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The privacy fight rages on

Laws proposed on opposite sides of the country take opposite approaches to law enforcement access to genealogical DNA testing databases.

The different proposals point out how genealogical consumers — and even genealogical testing companies — are now often caught in the middle of the fight over consumer privacy.

graphical representation of competing interests

On one hand, a proposed law is now before the Utah Legislature that would appear to be designed to permit law enforcement to bypass all of the privacy constraints in place at genealogical DNA testing companies.

Poorly written and unclear in the scope of its application, the proposed law would give police authority to “request a genealogy database search from … a genetic genealogy company” — but does not require court approval by way of a search warrant or compliance with existing rules at companies like Ancestry that prohibit law enforcement use of its database without a court order.1

The proposal, House Bill 340, is sponsored by Republican State Representative Steve Eliason of Sandy, Utah, and was the subject of a hearing last week before the Utah House Law Enforcement & Criminal Justice Committee. Ancestry’s head of governmental affairs, Ritchie Engelhardt, appeared at the hearing and opposed the bill. Without a warrant, he said, “Law enforcement would be seeking access to go fishing an entire database with potentially millions of consumers’ data and not the data particular to a person suspected of a crime.”2

On the other hand, in Maryland, a proposed bill would require every DNA testing company to require express advance consent by the consumer to any use of the consumer’s test data by way of “an affirmative response … to a specific, discrete, freely given, and unambiguous notice” and bar any use of test results “beyond the primary purpose of the genetic testing product or service requested by the consumer” unless the company obtained express consent.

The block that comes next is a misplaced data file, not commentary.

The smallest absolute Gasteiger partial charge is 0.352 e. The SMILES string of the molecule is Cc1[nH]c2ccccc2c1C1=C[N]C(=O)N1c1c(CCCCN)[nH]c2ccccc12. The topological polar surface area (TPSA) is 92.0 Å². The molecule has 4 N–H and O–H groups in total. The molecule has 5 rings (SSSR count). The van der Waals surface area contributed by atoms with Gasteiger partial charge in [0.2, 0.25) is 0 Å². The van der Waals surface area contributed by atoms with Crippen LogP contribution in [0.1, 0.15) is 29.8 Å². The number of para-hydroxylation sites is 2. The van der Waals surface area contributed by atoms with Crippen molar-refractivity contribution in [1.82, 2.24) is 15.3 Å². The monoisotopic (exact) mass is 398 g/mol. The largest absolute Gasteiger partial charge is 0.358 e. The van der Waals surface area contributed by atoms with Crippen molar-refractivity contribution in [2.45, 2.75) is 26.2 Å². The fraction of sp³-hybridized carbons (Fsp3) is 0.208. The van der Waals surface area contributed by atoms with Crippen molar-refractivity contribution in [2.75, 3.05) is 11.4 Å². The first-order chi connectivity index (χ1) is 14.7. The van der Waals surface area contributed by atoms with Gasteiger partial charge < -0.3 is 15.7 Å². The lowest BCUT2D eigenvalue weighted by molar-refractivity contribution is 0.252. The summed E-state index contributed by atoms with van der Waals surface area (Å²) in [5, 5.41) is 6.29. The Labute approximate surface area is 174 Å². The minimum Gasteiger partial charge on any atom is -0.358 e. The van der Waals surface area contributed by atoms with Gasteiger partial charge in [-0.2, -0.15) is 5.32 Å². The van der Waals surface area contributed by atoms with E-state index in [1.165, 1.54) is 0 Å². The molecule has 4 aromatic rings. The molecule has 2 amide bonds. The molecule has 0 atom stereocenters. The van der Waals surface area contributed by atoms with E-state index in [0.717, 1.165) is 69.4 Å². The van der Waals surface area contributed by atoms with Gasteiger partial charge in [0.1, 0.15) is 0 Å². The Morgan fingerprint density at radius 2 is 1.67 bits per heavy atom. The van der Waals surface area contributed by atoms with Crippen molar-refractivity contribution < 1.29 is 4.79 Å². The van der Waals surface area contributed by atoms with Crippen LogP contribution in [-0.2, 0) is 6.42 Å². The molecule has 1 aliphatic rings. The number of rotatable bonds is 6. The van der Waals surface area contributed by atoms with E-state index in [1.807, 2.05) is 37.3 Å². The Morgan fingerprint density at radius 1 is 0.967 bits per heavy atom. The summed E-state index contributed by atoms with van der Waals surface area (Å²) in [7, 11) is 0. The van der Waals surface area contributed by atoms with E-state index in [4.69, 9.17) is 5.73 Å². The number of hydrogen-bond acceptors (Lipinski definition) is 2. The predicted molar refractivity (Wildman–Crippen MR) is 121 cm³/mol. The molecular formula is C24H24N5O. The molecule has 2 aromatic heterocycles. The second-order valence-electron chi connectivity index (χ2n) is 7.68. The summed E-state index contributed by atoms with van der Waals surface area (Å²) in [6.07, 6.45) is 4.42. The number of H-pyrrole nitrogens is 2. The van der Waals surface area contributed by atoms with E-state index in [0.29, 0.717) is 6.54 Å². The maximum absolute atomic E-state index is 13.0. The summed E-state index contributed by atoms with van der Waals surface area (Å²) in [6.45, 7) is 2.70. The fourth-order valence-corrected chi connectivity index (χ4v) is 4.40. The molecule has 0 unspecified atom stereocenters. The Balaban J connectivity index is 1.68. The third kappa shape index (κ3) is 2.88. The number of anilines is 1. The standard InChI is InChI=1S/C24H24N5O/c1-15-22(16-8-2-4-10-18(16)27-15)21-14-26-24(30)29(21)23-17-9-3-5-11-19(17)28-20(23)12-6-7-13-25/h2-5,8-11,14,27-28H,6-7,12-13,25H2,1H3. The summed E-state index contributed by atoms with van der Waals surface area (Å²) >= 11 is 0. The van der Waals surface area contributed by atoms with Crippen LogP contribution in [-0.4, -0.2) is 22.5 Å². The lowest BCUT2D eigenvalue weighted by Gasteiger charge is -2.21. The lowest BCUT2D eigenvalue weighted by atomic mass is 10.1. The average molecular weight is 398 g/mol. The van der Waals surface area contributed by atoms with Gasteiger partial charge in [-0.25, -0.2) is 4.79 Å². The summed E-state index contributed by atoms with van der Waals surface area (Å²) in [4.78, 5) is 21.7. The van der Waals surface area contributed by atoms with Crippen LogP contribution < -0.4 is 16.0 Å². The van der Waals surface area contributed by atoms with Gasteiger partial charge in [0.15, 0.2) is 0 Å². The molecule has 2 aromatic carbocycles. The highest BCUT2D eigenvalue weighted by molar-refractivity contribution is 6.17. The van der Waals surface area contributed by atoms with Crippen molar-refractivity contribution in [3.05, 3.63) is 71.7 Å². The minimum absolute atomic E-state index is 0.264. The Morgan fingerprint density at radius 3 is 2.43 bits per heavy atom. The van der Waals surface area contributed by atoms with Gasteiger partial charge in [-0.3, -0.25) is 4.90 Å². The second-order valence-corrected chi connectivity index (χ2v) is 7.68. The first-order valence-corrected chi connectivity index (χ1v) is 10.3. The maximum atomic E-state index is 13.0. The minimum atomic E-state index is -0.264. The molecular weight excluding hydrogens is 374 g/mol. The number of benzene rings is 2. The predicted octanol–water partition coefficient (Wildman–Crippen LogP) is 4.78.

The proposal, which would be called the Maryland Genetic Information Privacy Act, was introduced in the Maryland House as House Bill 8663 and in the Senate as Senate Bill 7664 by Democratic Delegate Lily Qi and Senator Charles E. Sydnor, III. It would also require each company to “establish legal policies and processes for disclosing genetic data to law enforcement or another government agency without a consumer’s express written consent” and then protect the privacy rules of companies like Ancestry.

These opposite, and utterly unequal, proposals highlight the continuing battle over consumer privacy on one hand and public safety on the other. They leave consumers with no clear idea whether their privacy interests would be dependent on where they live or the willingness of the testing company to live up to privacy promises made when they tested.

They also put the testing companies in the middle: can a testing company disregard the law of one state if abiding by it would make it run afoul of the law in another? What about when the laws of one country in which the company does business conflict with the laws of another?

And they muddy the waters when it comes to the individual rights of individual testers to make their own decisions about what they do and don’t want done with their genealogical testing data and to have those decision honored in the absence of a court order to the contrary.

For all of these problems, The Legal Genealogist has no solutions.

Just a heads-up that opposite and unequal proposals like these mean the fight over the privacy rights of DNA testing consumers is far from over — and we’re all caught in the middle.

Cite/link to this post: Judy G. Russell, “Opposite … and not equal,” The Legal Genealogist ( : posted 20 Feb 2022).


Note: A big hat tip to the IAJGS Public Records Access Alert mail list for keeping abreast of these and other issues with respect to privacy and records access. Anyone who wants to stay informed should subscribe to the Alerts.

  1. House Bill 340, Utah State Legislature ( : accessed 20 Feb 2022).
  2. See Ben Winslow, “Bill on police access to genealogy DNA websites is left in limbo,” Fox 13 News, posted 16 Feb 2022 ( : accessed 20 Feb 2022).
  3. House Bill 866, Maryland General Assembly ( : accessed 20 Feb 2022).
  4. Senate Bill 766, Maryland General Assembly ( : accessed 20 Feb 2022).
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